Throughout the last century theologians gave great attention to the doctrine of the Trinity, and succeeded in restoring it to a central place in Christian thought. But as they highlighted the novelty of the revolutionary new trinitarianism, a number of generalizations and simplifications crept into the discussion: a contrast between a supposed “Eastern” view versus a “Western” view; a social and perichoretic foundation for divine unity; and considerable scapegoating of major historical figures, especially among early Latin theologians.
What is needed today is a re-evaluation of the twentieth-century trinitarian revolution in light of more careful historical retrievals of major thinkers from the classic tradition, in light of interesting developments in analytic theology, and in light of more nuanced conversations among representatives from between different Christian traditions.
The second annual Los Angeles Theology Conference sought to make constructive progress in the doctrine of the Trinity by highlighting the counter-revolutionary trends in the most recent trinitarian thought, and aligning the trinitarian revival with the ongoing task of retrieving the classical doctrine of the Trinity.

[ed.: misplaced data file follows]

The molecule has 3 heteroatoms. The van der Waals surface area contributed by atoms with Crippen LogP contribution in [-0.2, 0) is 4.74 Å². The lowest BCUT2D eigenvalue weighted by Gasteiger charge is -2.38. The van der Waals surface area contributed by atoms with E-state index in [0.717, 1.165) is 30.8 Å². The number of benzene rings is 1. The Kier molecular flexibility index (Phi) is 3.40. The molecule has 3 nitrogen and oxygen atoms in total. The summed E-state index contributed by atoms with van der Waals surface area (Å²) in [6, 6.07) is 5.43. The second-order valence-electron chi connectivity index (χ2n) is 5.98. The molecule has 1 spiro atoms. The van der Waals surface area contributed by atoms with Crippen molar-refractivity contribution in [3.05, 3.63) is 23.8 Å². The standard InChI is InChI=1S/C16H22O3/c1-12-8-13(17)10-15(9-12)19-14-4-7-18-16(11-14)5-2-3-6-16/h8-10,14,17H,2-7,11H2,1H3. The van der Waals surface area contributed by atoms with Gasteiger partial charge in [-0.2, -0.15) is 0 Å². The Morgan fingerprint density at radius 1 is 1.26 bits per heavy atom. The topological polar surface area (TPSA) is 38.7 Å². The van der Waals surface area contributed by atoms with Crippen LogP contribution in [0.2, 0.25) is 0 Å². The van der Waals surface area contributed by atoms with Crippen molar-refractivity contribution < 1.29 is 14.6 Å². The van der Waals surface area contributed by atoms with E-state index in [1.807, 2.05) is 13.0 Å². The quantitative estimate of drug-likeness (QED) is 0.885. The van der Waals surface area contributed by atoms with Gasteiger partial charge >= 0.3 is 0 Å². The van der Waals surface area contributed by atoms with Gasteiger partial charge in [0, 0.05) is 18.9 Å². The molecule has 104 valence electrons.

|Contributor||Oliver D. Crisp , Fred Sanders|
Oliver D. Crisp (PhD, King’s College, London) is professor of systematic theology at Fuller Theological Seminary in Pasadena, California. He is author of numerous books in analytic and systematic theology, including Divinity and Humanity: The incarnation Reconsidered; God Incarnate: Explorations in Christology; and Retrieving Doctrine: Essays in Reformed Theology.
|Publish Date||Nov 4, 2014|